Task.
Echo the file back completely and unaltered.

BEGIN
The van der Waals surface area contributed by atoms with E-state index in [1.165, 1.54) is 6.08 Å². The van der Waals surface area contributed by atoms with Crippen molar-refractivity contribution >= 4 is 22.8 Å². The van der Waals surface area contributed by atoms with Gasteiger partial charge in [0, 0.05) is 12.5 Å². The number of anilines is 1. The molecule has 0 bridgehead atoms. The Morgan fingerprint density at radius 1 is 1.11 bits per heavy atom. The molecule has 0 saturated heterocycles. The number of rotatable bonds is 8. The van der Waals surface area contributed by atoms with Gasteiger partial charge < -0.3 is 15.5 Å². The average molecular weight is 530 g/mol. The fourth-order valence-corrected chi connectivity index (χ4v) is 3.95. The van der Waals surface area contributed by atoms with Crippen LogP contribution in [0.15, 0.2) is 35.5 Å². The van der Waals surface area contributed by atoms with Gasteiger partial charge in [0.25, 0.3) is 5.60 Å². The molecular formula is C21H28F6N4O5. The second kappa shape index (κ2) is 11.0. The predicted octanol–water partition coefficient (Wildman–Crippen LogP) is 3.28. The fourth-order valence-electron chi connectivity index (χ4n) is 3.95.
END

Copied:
The van der Waals surface area contributed by atoms with E-state index in [1.165, 1.54) is 6.08 Å². The van der Waals surface area contributed by atoms with Crippen molar-refractivity contribution >= 4 is 22.8 Å². The van der Waals surface area contributed by atoms with Gasteiger partial charge in [0, 0.05) is 12.5 Å². The number of anilines is 1. The molecule has 0 bridgehead atoms. The Morgan fingerprint density at radius 1 is 1.11 bits per heavy atom. The molecule has 0 saturated heterocycles. The number of rotatable bonds is 8. The van der Waals surface area contributed by atoms with Gasteiger partial charge < -0.3 is 15.5 Å². The average molecular weight is 530 g/mol. The fourth-order valence-corrected chi connectivity index (χ4v) is 3.95. The van der Waals surface area contributed by atoms with Crippen LogP contribution in [0.15, 0.2) is 35.5 Å². The van der Waals surface area contributed by atoms with Gasteiger partial charge in [0.25, 0.3) is 5.60 Å². The molecular formula is C21H28F6N4O5. The second kappa shape index (κ2) is 11.0. The predicted octanol–water partition coefficient (Wildman–Crippen LogP) is 3.28. The fourth-order valence-electron chi connectivity index (χ4n) is 3.95.